Since 1990, 670 people have been killed and 3,053 injured in attacks by far-right extremists in the United States, according to a new study by the Combating Terrorism Center (CTC) at West Point. Perhaps more frightening, the CTC says its data shows the number of violent attacks has increased precipitously since the late 1990s, and especially since 2006. The report has generated a predictable (and frankly deserved)backlash against it, highlighting the difficulty government agencies have had in analyzing politically-motivated violence in an objective manner.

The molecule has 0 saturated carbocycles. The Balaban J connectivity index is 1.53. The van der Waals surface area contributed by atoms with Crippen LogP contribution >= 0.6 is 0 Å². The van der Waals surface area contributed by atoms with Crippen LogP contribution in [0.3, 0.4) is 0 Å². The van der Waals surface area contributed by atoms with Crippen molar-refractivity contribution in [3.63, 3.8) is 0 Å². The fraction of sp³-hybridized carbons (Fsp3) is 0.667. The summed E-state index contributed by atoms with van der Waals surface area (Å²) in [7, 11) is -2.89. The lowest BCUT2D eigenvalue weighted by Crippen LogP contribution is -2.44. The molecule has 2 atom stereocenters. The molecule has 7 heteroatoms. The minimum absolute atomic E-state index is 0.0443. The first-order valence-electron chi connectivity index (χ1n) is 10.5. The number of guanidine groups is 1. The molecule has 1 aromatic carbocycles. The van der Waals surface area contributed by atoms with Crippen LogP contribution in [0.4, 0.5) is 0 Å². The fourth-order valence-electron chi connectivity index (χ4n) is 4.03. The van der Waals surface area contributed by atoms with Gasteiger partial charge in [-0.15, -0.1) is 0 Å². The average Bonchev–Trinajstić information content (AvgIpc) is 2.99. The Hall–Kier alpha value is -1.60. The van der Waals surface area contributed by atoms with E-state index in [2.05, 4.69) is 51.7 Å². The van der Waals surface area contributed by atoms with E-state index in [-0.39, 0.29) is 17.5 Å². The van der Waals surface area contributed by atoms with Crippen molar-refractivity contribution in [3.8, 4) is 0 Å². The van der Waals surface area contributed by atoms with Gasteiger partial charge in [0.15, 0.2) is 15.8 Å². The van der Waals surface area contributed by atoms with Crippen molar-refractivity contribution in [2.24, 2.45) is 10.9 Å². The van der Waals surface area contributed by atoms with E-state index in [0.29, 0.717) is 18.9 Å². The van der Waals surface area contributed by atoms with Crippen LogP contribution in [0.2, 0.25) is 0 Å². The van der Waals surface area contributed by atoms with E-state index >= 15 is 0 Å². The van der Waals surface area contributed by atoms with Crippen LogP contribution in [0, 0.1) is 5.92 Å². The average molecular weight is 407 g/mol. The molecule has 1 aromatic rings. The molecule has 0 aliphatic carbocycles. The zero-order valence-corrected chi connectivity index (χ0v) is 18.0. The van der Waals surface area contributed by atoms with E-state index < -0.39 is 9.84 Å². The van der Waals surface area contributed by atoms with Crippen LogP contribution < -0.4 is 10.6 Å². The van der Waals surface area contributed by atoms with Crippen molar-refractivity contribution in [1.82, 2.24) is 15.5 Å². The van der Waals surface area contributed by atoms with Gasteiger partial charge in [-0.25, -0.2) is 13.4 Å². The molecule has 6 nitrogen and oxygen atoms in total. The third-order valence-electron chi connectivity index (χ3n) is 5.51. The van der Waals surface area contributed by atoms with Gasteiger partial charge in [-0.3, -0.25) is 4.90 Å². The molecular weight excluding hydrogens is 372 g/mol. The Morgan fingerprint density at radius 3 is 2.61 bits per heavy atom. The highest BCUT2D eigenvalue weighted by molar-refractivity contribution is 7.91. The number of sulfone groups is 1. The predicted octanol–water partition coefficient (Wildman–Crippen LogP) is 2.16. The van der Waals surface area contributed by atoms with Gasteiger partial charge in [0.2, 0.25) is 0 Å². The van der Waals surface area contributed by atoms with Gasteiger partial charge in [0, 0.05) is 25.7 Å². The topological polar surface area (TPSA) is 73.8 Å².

The CTC report is extremely valuable in that it highlights the relatively high level of violence coming from far-right extremists that the FBI and certain members of Congress have failed to acknowledge, and even downplayed in comparison to threats from other groups. In 2010, for instance, the FBI issued an intelligence reportsuggesting white supremacist violence dropped from 2007 to 2009, when the CTC shows a sharp increase in attacks from the far right over that time. And from 2001 through 2008 the FBI called environmental terrorists the number one domestic threat, even though attacks from such groups resulted in no deaths over this period. An FBI report on terrorism from 2002 to 2005 shows relatively few instances of right-wing violence, whereas the CTC report suggests there were hundreds of attacks the FBI apparently ignored.
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